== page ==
The movie has almost no dialogue. Into Great Silence follows the life of monks in the Grande Chartreuse monastery hidden away in the French Alps, where they have kept their monastic rule since 1084 when they were founded by St. Bruno. For almost a thousand years, the Carthusian monastics at Grande Chartreuse have searched for God in solitude, practicing “the habit of the tranquil listening of the heart, which, they say, allows God to enter by all paths.”

Gröning originally proposed his idea for the film to the monks in 1984.  The monks said they some wanted time to think about it. 16 years later they invited him to come shoot the movie. Gröning lived at the monastery for a total of six months in 2002 and 2003. He filmed and recorded on his own, using no artificial light. The movie has no spoken commentary or added sound effects. It consists of images and sounds that depict the rhythm of monastic life with occasional selections from Holy Scripture.

The monk’s lives are an experiment.  They live according to God’s declaration in Isaiah: “Listen to me in silence” (41:1) and inspired by Jesus, who “rose long before daybreak and went out alone into the wilderness to pray” (Mark 1:35). They order their lives around radical availability to the present moment, like the child Samuel awake in the night listening for Eli’s call (1 Samuel 3). (Rose Marie Berger, Sojourners)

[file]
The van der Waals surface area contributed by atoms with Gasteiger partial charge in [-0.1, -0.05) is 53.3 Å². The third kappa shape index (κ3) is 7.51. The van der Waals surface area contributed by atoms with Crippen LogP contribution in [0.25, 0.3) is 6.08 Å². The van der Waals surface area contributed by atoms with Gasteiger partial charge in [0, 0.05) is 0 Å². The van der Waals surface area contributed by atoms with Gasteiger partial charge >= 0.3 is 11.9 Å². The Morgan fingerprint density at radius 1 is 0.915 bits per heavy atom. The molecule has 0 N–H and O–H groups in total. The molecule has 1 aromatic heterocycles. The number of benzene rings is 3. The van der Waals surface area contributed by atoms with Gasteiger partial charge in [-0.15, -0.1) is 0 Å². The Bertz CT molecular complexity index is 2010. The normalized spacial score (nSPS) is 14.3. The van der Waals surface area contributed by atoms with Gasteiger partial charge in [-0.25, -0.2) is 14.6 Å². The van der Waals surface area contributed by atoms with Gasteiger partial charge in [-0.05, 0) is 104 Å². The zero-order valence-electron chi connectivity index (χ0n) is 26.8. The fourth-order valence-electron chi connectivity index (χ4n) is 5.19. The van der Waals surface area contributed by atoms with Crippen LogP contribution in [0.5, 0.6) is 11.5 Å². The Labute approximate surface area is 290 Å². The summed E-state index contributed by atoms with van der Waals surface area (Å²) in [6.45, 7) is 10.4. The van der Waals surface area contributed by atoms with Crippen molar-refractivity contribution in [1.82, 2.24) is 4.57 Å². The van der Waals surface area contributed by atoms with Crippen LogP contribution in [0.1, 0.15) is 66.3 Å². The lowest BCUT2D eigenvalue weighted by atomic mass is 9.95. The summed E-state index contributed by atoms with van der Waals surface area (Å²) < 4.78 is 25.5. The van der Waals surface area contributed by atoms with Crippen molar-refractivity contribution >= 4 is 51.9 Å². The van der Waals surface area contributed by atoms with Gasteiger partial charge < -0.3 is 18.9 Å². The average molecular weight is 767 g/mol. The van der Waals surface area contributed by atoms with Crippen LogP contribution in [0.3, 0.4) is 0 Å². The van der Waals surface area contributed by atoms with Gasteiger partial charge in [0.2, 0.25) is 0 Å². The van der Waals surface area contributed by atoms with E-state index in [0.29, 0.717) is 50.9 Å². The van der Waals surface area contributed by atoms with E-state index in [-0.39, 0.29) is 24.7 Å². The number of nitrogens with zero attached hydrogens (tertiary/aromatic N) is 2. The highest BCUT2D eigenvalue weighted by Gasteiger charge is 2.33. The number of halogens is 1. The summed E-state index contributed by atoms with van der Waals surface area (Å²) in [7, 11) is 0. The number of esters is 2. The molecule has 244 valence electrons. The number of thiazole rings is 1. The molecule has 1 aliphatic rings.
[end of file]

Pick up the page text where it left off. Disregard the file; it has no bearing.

The world insists that we are what we do and achieve, but silent contemplation invites us to practice under-doing and under-achieving and reminds us of the simple grace and humility of being human.

In these days when, often, we are exhausted, or enraged at the news of the day, or afraid of the social, political, and ecological forces we do not understand, and feel powerless to control; as we work to tighten our grip, put on a smile, and squeeze one more spoonful of sweetness and energy by sheer force of will to greet the new day–if that’s how you feel –then it might be time to let go. Let your hope and strength and wisdom be renewed by God.

This Lent could we let the Holy Spirit show us again how to be human beings, rather than human-doings? If you’re still searching for something to do this Lent, let me suggest you give up words.   Specifically, prayers with words. Instead, listen, like the Carthusian monks do with all your heart, soul, strength and mind.

Can you set aside a minute, three minutes, or five minutes in your daily routine and just let yourself be?  Let yourself go silent in order for the still, small, life-giving Spirit to speak.

19th Century British pastor Alexander Maclaren called it sitting silent before God.  Warmed by the light of God’s grace we pray that our fisted minds and hands may be opened to the compassion and understanding that is truly required to solve difficult problems. That treasure comes from God.

The spiritual disciplines of the Lenten season – prayer, fasting, giving, prayer – these are not designed to leach you of your time and energy. They are meant to help reorient your life in God, and God’s promises. They are meant to refresh and restore you. They are meant to help you breathe again.

Jesus said, ‘where your treasure is, there your heart will be also” (Matthew 6:21). Store up treasure in heaven by releasing grace and love into the world that comes from God. You don’t need to keep going at the pandemic and all the troubles of the world by your own power and strength but let go. Let go of the blizzard of thoughts, and feelings. Let go of your words for God to meet you again, in silence. Amen.